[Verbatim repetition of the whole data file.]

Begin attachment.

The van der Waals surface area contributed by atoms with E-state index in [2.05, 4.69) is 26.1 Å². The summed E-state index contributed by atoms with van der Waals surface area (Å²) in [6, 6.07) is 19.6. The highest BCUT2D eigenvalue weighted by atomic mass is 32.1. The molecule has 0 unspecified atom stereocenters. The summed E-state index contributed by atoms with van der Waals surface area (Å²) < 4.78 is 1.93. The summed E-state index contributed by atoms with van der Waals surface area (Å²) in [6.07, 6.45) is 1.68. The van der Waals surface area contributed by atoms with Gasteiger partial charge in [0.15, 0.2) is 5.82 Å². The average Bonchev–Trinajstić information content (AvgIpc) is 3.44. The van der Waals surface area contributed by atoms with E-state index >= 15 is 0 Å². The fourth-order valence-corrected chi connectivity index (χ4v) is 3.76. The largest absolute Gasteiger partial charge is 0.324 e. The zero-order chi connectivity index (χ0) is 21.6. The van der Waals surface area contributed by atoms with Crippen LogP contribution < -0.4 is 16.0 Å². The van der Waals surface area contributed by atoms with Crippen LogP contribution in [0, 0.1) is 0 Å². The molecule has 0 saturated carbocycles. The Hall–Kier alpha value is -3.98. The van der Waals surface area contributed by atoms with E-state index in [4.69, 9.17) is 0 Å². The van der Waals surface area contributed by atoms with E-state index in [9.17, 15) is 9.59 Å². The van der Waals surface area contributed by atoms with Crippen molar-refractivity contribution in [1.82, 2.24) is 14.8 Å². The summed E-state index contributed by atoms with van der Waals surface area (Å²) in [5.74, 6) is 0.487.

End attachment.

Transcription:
The van der Waals surface area contributed by atoms with E-state index in [2.05, 4.69) is 26.1 Å². The summed E-state index contributed by atoms with van der Waals surface area (Å²) in [6, 6.07) is 19.6. The highest BCUT2D eigenvalue weighted by atomic mass is 32.1. The molecule has 0 unspecified atom stereocenters. The summed E-state index contributed by atoms with van der Waals surface area (Å²) < 4.78 is 1.93. The summed E-state index contributed by atoms with van der Waals surface area (Å²) in [6.07, 6.45) is 1.68. The van der Waals surface area contributed by atoms with Gasteiger partial charge in [0.15, 0.2) is 5.82 Å². The average Bonchev–Trinajstić information content (AvgIpc) is 3.44. The van der Waals surface area contributed by atoms with E-state index >= 15 is 0 Å². The fourth-order valence-corrected chi connectivity index (χ4v) is 3.76. The largest absolute Gasteiger partial charge is 0.324 e. The zero-order chi connectivity index (χ0) is 21.6. The van der Waals surface area contributed by atoms with Crippen LogP contribution < -0.4 is 16.0 Å². The van der Waals surface area contributed by atoms with Crippen LogP contribution in [0, 0.1) is 0 Å². The molecule has 0 saturated carbocycles. The Hall–Kier alpha value is -3.98. The van der Waals surface area contributed by atoms with E-state index in [4.69, 9.17) is 0 Å². The van der Waals surface area contributed by atoms with E-state index in [9.17, 15) is 9.59 Å². The van der Waals surface area contributed by atoms with Crippen molar-refractivity contribution in [1.82, 2.24) is 14.8 Å². The summed E-state index contributed by atoms with van der Waals surface area (Å²) in [5.74, 6) is 0.487.